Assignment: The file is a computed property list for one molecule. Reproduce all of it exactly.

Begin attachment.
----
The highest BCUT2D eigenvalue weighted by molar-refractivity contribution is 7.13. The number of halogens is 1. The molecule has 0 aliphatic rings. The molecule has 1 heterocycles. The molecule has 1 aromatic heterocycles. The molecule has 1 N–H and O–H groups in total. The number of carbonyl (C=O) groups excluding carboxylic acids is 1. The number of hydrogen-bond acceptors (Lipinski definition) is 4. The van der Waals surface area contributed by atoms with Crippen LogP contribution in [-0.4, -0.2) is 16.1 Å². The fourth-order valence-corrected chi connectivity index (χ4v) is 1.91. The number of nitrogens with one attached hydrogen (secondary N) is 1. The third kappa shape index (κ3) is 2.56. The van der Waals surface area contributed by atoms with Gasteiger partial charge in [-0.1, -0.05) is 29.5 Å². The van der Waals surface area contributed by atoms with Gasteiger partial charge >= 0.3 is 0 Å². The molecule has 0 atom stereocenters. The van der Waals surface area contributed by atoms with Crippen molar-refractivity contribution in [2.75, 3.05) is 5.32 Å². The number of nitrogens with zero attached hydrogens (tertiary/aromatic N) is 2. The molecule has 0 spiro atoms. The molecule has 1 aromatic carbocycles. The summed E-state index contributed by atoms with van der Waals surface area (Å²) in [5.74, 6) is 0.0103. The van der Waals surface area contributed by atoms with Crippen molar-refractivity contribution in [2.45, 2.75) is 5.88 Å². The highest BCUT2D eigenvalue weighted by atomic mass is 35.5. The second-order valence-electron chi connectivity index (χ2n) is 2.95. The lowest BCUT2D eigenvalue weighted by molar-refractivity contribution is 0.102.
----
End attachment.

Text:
The highest BCUT2D eigenvalue weighted by molar-refractivity contribution is 7.13. The number of halogens is 1. The molecule has 0 aliphatic rings. The molecule has 1 heterocycles. The molecule has 1 aromatic heterocycles. The molecule has 1 N–H and O–H groups in total. The number of carbonyl (C=O) groups excluding carboxylic acids is 1. The number of hydrogen-bond acceptors (Lipinski definition) is 4. The van der Waals surface area contributed by atoms with Crippen LogP contribution in [-0.4, -0.2) is 16.1 Å². The fourth-order valence-corrected chi connectivity index (χ4v) is 1.91. The number of nitrogens with one attached hydrogen (secondary N) is 1. The third kappa shape index (κ3) is 2.56. The van der Waals surface area contributed by atoms with Gasteiger partial charge in [-0.1, -0.05) is 29.5 Å². The van der Waals surface area contributed by atoms with Gasteiger partial charge >= 0.3 is 0 Å². The molecule has 0 atom stereocenters. The van der Waals surface area contributed by atoms with Crippen molar-refractivity contribution in [2.75, 3.05) is 5.32 Å². The number of nitrogens with zero attached hydrogens (tertiary/aromatic N) is 2. The molecule has 0 spiro atoms. The molecule has 1 aromatic carbocycles. The summed E-state index contributed by atoms with van der Waals surface area (Å²) in [5.74, 6) is 0.0103. The van der Waals surface area contributed by atoms with Crippen molar-refractivity contribution in [2.45, 2.75) is 5.88 Å². The highest BCUT2D eigenvalue weighted by atomic mass is 35.5. The second-order valence-electron chi connectivity index (χ2n) is 2.95. The lowest BCUT2D eigenvalue weighted by molar-refractivity contribution is 0.102.